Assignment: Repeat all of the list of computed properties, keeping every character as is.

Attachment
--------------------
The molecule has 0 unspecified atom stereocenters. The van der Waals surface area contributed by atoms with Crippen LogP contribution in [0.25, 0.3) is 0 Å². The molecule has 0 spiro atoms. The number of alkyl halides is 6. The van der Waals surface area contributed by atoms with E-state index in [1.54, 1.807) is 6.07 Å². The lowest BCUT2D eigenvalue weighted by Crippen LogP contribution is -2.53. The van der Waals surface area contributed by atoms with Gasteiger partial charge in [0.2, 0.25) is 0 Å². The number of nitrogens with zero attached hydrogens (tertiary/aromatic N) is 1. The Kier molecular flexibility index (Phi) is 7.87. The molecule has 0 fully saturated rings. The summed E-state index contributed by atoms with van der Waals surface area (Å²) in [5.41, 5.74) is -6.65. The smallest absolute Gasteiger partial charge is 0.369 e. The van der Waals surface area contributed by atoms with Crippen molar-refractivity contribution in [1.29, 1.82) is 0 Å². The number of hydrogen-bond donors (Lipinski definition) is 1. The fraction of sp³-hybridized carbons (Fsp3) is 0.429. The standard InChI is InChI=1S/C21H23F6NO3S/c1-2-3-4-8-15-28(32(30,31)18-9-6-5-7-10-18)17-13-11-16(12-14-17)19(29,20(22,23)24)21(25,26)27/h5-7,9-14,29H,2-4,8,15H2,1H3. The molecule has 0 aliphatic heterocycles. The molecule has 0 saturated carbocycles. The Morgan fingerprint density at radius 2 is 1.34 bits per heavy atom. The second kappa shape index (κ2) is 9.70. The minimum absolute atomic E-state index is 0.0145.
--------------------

The molecule has 0 unspecified atom stereocenters. The van der Waals surface area contributed by atoms with Crippen LogP contribution in [0.25, 0.3) is 0 Å². The molecule has 0 spiro atoms. The number of alkyl halides is 6. The van der Waals surface area contributed by atoms with E-state index in [1.54, 1.807) is 6.07 Å². The lowest BCUT2D eigenvalue weighted by Crippen LogP contribution is -2.53. The van der Waals surface area contributed by atoms with Gasteiger partial charge in [0.2, 0.25) is 0 Å². The number of nitrogens with zero attached hydrogens (tertiary/aromatic N) is 1. The Kier molecular flexibility index (Phi) is 7.87. The molecule has 0 fully saturated rings. The summed E-state index contributed by atoms with van der Waals surface area (Å²) in [5.41, 5.74) is -6.65. The smallest absolute Gasteiger partial charge is 0.369 e. The van der Waals surface area contributed by atoms with Crippen molar-refractivity contribution in [1.29, 1.82) is 0 Å². The number of hydrogen-bond donors (Lipinski definition) is 1. The fraction of sp³-hybridized carbons (Fsp3) is 0.429. The standard InChI is InChI=1S/C21H23F6NO3S/c1-2-3-4-8-15-28(32(30,31)18-9-6-5-7-10-18)17-13-11-16(12-14-17)19(29,20(22,23)24)21(25,26)27/h5-7,9-14,29H,2-4,8,15H2,1H3. The molecule has 0 aliphatic heterocycles. The molecule has 0 saturated carbocycles. The Morgan fingerprint density at radius 2 is 1.34 bits per heavy atom. The second kappa shape index (κ2) is 9.70. The minimum absolute atomic E-state index is 0.0145.